As they look at the state of their coronavirus-hit economies and U.S. President Donald Trump’s poor standing in opinion polls, many European leaders may be tempted to put on hold any plans to meet NATO’s target of spending 2 percent of gross domestic product on defense. But Europeans need to wake up. Trump is not a reliable ally, and the damage he has done to the trans-Atlantic partnership is likely to linger.
Trump’s hostility to NATO has been obvious since he called into question its Article 5 mutual defense guarantee during his last presidential campaign. We now know, according to former national security adviser John Bolton’s tell-all memoir, that Trump was ready to pull the U.S. out of NATO at its 2018 summit.
In recent weeks Trump announced without warning that the U.S. will withdraw 9,500 — more than one quarter — of the 34,500 troops it has stationed in Germany because the German government is not spending enough on defense. Then at a Washington press conference with Polish President Andrzej Duda, Trump said a large number of NATO countries were “delinquent” and declared that Europe was taking “tremendous advantage of the United States on trade.”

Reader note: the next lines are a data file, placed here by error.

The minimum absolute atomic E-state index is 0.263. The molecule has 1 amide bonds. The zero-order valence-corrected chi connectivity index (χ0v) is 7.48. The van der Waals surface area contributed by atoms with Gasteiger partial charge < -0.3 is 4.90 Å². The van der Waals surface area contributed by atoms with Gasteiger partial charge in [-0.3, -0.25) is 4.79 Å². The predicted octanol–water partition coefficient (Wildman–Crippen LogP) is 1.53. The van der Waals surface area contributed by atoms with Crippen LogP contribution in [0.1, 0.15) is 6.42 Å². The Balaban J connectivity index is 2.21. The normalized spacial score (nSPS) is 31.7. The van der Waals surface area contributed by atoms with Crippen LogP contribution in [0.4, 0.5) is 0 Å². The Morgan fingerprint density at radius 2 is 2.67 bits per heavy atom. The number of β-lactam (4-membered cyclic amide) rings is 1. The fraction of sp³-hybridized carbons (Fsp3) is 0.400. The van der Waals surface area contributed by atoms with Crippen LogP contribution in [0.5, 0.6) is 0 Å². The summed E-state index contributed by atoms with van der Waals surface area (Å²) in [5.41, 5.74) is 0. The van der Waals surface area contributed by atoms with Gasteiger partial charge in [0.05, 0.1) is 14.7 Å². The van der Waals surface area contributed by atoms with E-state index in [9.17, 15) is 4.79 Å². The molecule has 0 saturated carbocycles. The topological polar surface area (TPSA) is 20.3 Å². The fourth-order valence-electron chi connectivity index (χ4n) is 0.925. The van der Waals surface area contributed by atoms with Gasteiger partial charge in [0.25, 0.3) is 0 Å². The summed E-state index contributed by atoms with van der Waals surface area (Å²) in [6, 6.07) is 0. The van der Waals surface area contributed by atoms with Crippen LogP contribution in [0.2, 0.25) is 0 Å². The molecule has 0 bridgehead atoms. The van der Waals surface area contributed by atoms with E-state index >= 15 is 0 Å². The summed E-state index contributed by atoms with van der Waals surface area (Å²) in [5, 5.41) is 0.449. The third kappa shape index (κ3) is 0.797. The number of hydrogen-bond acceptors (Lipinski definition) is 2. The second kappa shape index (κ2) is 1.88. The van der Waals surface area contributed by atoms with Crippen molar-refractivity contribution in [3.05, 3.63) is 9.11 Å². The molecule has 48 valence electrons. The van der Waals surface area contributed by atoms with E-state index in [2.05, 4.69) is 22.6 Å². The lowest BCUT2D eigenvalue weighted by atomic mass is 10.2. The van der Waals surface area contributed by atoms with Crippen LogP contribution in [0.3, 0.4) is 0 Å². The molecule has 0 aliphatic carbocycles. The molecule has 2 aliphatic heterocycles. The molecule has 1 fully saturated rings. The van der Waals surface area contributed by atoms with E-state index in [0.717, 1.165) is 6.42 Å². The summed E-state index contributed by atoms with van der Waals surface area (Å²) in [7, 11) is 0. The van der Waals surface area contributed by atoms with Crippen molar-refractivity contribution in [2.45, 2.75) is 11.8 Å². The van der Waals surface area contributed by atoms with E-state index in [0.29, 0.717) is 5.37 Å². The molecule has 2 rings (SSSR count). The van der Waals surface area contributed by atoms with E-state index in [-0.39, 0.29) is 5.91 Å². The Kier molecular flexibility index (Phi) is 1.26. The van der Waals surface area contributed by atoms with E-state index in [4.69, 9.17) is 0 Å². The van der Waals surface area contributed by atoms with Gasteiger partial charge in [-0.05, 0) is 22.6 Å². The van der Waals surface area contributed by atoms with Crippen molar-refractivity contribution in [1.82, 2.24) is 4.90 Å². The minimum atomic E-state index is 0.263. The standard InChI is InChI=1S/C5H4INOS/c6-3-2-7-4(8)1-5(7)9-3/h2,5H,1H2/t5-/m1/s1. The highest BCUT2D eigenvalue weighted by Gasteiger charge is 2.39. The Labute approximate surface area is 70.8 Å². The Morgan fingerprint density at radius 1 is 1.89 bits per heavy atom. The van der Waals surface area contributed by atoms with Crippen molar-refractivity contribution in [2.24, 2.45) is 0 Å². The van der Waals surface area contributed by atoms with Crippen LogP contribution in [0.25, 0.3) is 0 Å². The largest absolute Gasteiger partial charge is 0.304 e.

After a few years as a contract serviceman, I graduated with a degree in business law, and worked in defence industry related groups. This has given me the opportunity to work closely on a number of export markets related topics. As a result, I feel a certain legitimacy to write on these subjects.